1. Yay for early TT geum! I don’t think mine even has any leaves growing yet, though we have been having highs several degrees above freezing most days this month, which is a few degrees warmer than average. Your white orchid is lovely. I brought home a coppery-pink one last month and am thinking that next time I’ll just do clean, pristine white. Some of my hellebores do have buds, though none are open. Maybe in a month a few will open?

    • Hi VW,

      Don’t worry, TT doesn’t typically bloom at this time of year here either. Generally fresh growth appears Feb-March and blooms around May. We’ve had some odd weather this year, however so far it’s been colder than last winter as many of us have had snow at some point this time when last year we had none.

      Here’s hoping your Hellebores open soon!

  2. Your Orchid is so beautiful, I need flowering plants in the house at this time of year, I have a pink one which has just finished flowering and another one about to flower any day now, but I can’t remember what colour it is! It’s good to see your Garrya flowering away, I hadn’t noticed it having a blush pink colour, must go and have a look at mine tomorrow!

    • Hi Pauline,

      I threw away a few Orchids earlier this year as they had no sign of growth – I don’t usually throw plants away, but was trying to clear clutter – and have since replaced them in an attempt to add some finishing touches to the house in preparation for trying to sell.

      The Garrya is tempting me to bring some in for vases… I just don’t have anything else to go with them though and think they might look too lonely on their own! Perhaps I’ll try combining them with some shop-bought blooms for now.

  3. Crazy weather has confused some plants for sure. I have a summer snowflake in bloom which I posted today.

    I am not an orchid lover but the image you show is beautiful……love the simple bloom.

    Some would say winter gardens are boring…..Yours certainly isn’t it. I guess it is what we make it ?

    • Hi Cheryl,

      In some ways this winter has been similar to last year – let’s ignore the storms that keep passing through and week or snow – and it’s otherwise quite similar. I just hope it remains this way, and it isn’t an indication of a rubbish summer (perhaps it could mean a good summer??!)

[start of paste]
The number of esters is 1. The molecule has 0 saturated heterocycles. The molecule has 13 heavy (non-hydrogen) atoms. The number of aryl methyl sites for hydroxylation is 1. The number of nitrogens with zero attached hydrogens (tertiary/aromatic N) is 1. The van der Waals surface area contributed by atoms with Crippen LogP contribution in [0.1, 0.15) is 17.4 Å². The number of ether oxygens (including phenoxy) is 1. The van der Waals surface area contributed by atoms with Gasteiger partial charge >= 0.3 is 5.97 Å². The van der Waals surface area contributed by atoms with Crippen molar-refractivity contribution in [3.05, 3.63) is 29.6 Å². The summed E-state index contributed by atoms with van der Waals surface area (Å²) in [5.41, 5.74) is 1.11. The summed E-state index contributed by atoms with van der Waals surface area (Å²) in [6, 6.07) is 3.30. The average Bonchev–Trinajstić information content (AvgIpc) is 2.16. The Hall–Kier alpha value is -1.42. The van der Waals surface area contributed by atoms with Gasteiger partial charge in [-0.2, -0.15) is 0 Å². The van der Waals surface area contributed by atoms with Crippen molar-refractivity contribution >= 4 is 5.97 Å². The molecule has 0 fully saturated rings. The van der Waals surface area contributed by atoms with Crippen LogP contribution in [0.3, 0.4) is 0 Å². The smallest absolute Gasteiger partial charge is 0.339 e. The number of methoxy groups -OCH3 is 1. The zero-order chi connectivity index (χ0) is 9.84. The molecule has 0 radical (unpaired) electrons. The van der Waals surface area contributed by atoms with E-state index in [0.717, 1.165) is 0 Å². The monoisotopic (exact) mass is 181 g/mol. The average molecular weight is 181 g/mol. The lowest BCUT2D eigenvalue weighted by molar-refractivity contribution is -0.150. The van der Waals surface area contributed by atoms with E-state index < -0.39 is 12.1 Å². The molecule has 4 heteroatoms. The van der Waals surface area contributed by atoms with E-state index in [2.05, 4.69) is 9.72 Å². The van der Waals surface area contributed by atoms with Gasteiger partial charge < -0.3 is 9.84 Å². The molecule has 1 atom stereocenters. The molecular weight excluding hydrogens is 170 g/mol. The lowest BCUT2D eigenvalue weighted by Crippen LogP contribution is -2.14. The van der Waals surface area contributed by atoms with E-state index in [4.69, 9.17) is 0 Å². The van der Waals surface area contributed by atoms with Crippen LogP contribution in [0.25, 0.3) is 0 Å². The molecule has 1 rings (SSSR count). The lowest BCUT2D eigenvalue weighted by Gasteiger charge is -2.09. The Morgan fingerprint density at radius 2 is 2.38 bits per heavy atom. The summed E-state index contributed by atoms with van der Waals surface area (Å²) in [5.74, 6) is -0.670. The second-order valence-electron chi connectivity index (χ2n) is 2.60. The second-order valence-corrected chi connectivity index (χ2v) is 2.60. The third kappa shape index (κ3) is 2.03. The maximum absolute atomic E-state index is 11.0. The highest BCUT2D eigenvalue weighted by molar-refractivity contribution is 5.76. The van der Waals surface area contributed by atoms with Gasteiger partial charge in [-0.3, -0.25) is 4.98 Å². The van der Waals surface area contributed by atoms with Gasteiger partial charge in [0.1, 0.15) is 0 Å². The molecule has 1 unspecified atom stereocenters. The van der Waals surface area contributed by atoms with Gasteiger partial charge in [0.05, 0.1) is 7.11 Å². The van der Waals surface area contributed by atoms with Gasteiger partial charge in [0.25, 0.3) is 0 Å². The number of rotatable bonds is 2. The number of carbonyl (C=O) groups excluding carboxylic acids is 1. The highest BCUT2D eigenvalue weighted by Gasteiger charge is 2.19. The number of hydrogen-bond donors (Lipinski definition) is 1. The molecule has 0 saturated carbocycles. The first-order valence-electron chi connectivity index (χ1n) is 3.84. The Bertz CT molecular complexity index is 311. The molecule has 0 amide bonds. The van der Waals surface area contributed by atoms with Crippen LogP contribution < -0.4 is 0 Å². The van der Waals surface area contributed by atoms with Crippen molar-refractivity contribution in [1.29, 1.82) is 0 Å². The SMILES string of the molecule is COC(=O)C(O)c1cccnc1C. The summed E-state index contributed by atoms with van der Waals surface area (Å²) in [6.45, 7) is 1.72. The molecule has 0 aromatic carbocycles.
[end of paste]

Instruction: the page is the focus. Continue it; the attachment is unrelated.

Generally I don’t ‘do’ plants indoors, but I do have a couple of Orchids mainly to as decoration to make the house more inviting to potential buyers.

      Oh, the garden is definitely boring! And I’m looking forward to hopefully spending some time in the garden tomorrow. But it depends on whether it rains and/or is too cold.

  4. Nice to see a few plants trying their damnedest to bloom despite the time of year Liz. If find that Cyclamen coum don’t impress me quite as much as C. hederefolium, yours are pretty though. I had read that they are plagued with pests, yet I find that in my garden they are left well alone. Perhaps tastier things lie elsewhere.
    Happy Bloom Day Liz!

    • Hi Angie,

      I think ‘coum’ would no doubt look much better planted en masse rather than dotted here and there… Like any late winter early spring plant, they’re much smaller than others and don’t make much of an impression when there aren’t many. Take Crocus, for example. One on its own is a sorry sight, but 100s is far more impressive. But yes I can see what you mean, and I really should get some autumn flowering cyclamen as well.

      I was warned by a friend that the cyclamen will soon be eaten by weevil and other pests… But I decided to give them a go anyway, and here I am 4/5 years later and they’re still here, so I’m glad I tried.